Work context, personal control, and burnout amongst nurses

Jacqueline Allen, David Mellor

Research output: Contribution to journalArticleResearchpeer-review

32 Citations (Scopus)


While situational factors such as high workloads have been found to be predictive of burnout, not all people in the same work context develop burnout. This suggests that individual factors are implicated in susceptibility to burnout. We investigated the relationships between care type (acute/chronic), neuroticism, control (primary/secondary), and symptoms of burnout (exhaustion, cynicism, and reduced professional efficacy) amongst 21 chronic care nurses and 83 acute care nurses working in a public hospital in regional Australia. Similar levels of burnout symptomatology and neuroticism were found in each group of nurses, and neuroticism was found to be associated with exhaustion, cynicism, and reduced professional efficacy in the total sample of nurses. Our prediction that primary control would protect against burnout symptoms in acute care nurses was supported only for professional efficacy, and the prediction that secondary control would protect against burnout in chronic care nurses was not supported.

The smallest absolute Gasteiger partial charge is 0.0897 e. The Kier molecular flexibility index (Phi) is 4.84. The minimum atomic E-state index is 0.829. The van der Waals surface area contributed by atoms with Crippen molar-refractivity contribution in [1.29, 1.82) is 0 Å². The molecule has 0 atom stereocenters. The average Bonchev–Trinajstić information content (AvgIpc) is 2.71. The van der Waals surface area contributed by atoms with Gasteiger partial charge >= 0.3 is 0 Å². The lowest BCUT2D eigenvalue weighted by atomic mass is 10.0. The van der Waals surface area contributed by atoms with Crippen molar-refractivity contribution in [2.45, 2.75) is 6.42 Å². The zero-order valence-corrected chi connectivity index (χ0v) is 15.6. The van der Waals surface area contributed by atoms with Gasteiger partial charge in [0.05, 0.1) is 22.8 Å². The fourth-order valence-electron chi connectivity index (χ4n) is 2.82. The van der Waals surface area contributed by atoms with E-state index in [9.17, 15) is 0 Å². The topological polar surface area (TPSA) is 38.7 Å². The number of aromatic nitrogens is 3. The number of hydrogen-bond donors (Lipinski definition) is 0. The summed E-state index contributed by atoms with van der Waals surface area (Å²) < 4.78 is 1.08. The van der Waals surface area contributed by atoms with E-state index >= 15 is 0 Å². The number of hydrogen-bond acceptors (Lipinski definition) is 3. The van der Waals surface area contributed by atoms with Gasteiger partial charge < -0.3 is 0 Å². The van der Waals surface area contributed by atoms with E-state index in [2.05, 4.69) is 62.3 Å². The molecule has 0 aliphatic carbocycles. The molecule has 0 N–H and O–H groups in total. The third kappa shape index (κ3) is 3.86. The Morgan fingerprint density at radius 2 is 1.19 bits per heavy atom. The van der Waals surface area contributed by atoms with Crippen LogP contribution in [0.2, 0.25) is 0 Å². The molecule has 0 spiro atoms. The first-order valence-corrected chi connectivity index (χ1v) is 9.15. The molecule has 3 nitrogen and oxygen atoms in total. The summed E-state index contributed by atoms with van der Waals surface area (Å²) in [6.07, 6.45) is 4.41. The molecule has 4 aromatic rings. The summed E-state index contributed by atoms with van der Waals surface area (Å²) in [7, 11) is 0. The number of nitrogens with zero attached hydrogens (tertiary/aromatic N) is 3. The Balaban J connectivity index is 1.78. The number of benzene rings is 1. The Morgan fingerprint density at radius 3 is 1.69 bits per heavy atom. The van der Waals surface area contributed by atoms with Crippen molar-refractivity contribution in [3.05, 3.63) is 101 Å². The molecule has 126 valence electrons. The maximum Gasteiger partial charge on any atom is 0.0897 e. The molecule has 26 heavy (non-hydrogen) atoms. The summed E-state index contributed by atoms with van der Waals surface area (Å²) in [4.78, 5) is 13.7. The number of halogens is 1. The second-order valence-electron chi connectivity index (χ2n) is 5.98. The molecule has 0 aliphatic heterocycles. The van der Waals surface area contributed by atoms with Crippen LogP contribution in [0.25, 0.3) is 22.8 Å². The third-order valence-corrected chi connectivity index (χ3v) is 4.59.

Original languageEnglish
Pages (from-to)905-917
Number of pages13
JournalWestern Journal of Nursing Research
Issue number8
Publication statusPublished - 1 Dec 2002
Externally publishedYes

Cite this